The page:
This is an article I’ll be sharing with all my friends, because it’s important for us to understand the consequences one single photo can have.
Even if you do not tag the people in an image, photo recognition systems can do so. Facebook’s DeepFace algorithm can match a face to one that has appeared in previously uploaded images, including photos taken in dramatically different lighting and from dramatically different points of view. Using identified profile photos and tagged photos and social-graph relationships, a very probable name can be attached to the face. (…)
Taking a photo or video in public isn’t illegal, nor is taking one with a person’s permission. It’s also not illegal to upload the file or store it in the cloud. Applying optical character recognition, facial recognition, or a super-resolution algorithm isn’t illegal, either. There’s simply no place for us to hide anymore. [continue]
A note at the bottom of the Slate article says, in part, “Andreas Weigend is the author of Data for the People: How to Make Our Post-Privacy Economy Work for You.” I am grateful for this Slate article – it has super information and will be a handy thing for me to send to friends and post on a certain bulletin board. So I’ve just bought Andreas’ book, as a way to thank him.
Oh, and about laws regarding the taking of photos: we had a house guest from the Netherlands a while ago. He said it’s illegal in the Netherlands to take photos of people without their permission. Really? That’s a great idea. I wish we had a similar law here.
Are any of you saying no when others want to photograph you?
It is not immediately clear what drew Marcus Selmer (1819 – 1900), a Danish portrait photographer, to spend most of his life working in Norway. He trained as a pharmacist in his native Denmark, and was working in a chemist owned by his uncle when he discovered daguerreotype photography. He experimented with this new technology in his spare time and began sending his pictures in to local exhibitions. In 1852, Selmer travelled to Norway, to visit some of his uncle’s family in the city of Bergen. He never returned.
He soon found work as a photographer in Bergen and, within a year, was able to establish his own studio. This became the first permanent photographic studio in Bergen, as few photographers who visited would stay all year round. Photographers often visited Bergen in the summer, hoping to capture the fjords and mountains that surround the area, but, as they needed good light for their work, the dark and cold weather had driven most of them away by the time winter rolled around. Selmer ingeniously built his studio almost entirely out of glass, allowing enough light into the space, which enabled him to continue working throughout the year.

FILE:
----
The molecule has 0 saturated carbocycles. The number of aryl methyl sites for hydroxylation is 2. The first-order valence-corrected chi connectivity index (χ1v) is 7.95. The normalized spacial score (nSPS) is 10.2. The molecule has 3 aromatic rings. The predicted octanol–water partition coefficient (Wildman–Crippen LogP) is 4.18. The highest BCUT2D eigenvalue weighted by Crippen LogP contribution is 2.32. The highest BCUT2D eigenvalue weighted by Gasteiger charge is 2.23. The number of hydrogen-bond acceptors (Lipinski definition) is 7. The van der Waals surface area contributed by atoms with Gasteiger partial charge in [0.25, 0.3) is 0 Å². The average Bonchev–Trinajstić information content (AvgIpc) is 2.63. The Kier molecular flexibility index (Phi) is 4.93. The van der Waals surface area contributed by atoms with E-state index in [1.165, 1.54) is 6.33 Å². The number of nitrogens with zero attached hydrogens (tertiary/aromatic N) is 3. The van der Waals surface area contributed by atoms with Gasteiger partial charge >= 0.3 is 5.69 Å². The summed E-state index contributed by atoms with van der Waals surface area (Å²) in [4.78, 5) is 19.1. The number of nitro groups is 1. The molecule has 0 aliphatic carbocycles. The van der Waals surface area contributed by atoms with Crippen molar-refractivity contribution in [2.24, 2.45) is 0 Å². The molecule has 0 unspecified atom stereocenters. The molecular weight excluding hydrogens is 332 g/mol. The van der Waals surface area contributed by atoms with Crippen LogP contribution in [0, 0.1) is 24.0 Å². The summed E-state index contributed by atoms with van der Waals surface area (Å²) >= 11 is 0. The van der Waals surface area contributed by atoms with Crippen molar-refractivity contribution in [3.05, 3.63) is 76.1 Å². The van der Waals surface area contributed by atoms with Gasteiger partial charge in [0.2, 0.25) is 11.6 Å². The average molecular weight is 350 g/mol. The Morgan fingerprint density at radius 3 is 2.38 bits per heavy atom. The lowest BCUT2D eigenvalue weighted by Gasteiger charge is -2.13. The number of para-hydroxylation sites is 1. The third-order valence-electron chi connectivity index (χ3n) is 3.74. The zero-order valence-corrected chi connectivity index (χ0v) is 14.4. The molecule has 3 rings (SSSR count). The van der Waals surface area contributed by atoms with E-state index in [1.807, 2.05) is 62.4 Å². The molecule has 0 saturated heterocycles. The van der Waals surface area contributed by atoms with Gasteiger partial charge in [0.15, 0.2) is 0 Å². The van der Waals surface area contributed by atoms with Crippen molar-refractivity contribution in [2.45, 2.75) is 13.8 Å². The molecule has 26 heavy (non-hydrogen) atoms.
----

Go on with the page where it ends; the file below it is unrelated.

Selmer’s work quickly became well-known throughout Norway. He sold many books of his photographs, and sold individual images to the press and the burgeoning tourist industry, before eventually being appointed the royal photographer in 1880. Although his career was varied, Selmer is primarily remembered today for his portraits of local people in national folk costume, as shown here. These photographs depict the customs, traditions and culture of the Norwegian people, and reflect Selmer’s interest in his adopted home. One of Selmer’s most notable portraits is of a local folk hero named Ole Storviken. [continue, see photos!]
To see more of Marcus Selmer’s photos, visit these sites:
It could be a series of scenes from a novel dreamed up by Günter Grass. The author of The Tin Drum, The Flounder and other surreal stories of modern Germany would surely have seen the magic-realist poignancy of these bizarre images, found by Jean-Marie Donat, a French collector of photographs. Perhaps he could even help to explain why so many people in early and mid-20th-century Germany seem to have wanted to pose for their pictures with a polar bear.
In a Grass novel, we might follow the adventures of a polar-bear imitator as he puts on his hot, sweaty, furry white costume to appear beside a variety of Germans for their photographs. Here he is with a couple beside the Baltic sea. The man has taken off his top, but still wears long black trousers.
In another beach picture, the bear holds someone’s dog. Is it Hitler’s dog? I only ask because in another shot, inevitably, the two jolly fellows arm-in-arm with the polar bear are in Wehrmacht uniforms. One has a cigarette, another a sword – they are clearly officer class. Perhaps posing with the Arctic bear was a joke before they headed off to the Eastern Front. If so, the smiles would soon be frozen off their faces. Who knows what became of these soldiers. Who knows, too, what became of the aristocratic couple sitting on a rock in the forest with a bear. The bear cosies up to the woman, leaving the bespectacled man looking isolated and uneasy. [continue]
A black-and-white dog named Grizzler is capturing arty images using a new system from Nikon Asia. Heartography consists of a heartbeat monitor, a camera and a special housing that includes a shutter trigger activated when the dog’s heart rate rises. [continue]
I like Grizzler’s photos, and I’d love to see the photos my dog would take with such a system. Maybe I’d get a shot of the rat in the compost pile!